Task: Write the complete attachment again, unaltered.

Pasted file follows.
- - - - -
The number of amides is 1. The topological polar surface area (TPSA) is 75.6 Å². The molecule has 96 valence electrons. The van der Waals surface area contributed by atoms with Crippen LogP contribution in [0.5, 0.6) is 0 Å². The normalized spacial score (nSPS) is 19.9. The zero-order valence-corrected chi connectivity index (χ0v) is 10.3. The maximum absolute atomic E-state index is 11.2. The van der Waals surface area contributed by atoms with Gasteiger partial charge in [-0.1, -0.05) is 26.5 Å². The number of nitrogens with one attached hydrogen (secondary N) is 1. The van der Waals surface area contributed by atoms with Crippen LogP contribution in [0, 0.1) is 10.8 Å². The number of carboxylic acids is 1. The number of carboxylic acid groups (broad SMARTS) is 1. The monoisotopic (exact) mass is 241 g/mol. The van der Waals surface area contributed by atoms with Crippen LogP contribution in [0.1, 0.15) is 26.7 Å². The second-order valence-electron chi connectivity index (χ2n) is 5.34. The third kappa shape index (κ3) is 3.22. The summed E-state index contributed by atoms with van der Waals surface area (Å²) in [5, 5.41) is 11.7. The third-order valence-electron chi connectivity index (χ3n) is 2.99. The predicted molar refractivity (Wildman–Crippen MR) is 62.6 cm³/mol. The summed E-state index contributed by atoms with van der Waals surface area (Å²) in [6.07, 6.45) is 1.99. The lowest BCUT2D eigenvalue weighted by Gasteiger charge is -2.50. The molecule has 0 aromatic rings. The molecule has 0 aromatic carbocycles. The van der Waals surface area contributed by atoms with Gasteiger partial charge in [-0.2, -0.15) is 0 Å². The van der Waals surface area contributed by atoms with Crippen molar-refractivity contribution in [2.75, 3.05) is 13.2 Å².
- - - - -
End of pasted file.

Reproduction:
The number of amides is 1. The topological polar surface area (TPSA) is 75.6 Å². The molecule has 96 valence electrons. The van der Waals surface area contributed by atoms with Crippen LogP contribution in [0.5, 0.6) is 0 Å². The normalized spacial score (nSPS) is 19.9. The zero-order valence-corrected chi connectivity index (χ0v) is 10.3. The maximum absolute atomic E-state index is 11.2. The van der Waals surface area contributed by atoms with Gasteiger partial charge in [-0.1, -0.05) is 26.5 Å². The number of nitrogens with one attached hydrogen (secondary N) is 1. The van der Waals surface area contributed by atoms with Crippen LogP contribution in [0, 0.1) is 10.8 Å². The number of carboxylic acids is 1. The number of carboxylic acid groups (broad SMARTS) is 1. The monoisotopic (exact) mass is 241 g/mol. The van der Waals surface area contributed by atoms with Crippen LogP contribution in [0.1, 0.15) is 26.7 Å². The second-order valence-electron chi connectivity index (χ2n) is 5.34. The third kappa shape index (κ3) is 3.22. The summed E-state index contributed by atoms with van der Waals surface area (Å²) in [5, 5.41) is 11.7. The third-order valence-electron chi connectivity index (χ3n) is 2.99. The predicted molar refractivity (Wildman–Crippen MR) is 62.6 cm³/mol. The summed E-state index contributed by atoms with van der Waals surface area (Å²) in [6.07, 6.45) is 1.99. The lowest BCUT2D eigenvalue weighted by Gasteiger charge is -2.50. The molecule has 0 aromatic rings. The molecule has 0 aromatic carbocycles. The van der Waals surface area contributed by atoms with Gasteiger partial charge in [-0.2, -0.15) is 0 Å². The van der Waals surface area contributed by atoms with Crippen molar-refractivity contribution in [2.75, 3.05) is 13.2 Å².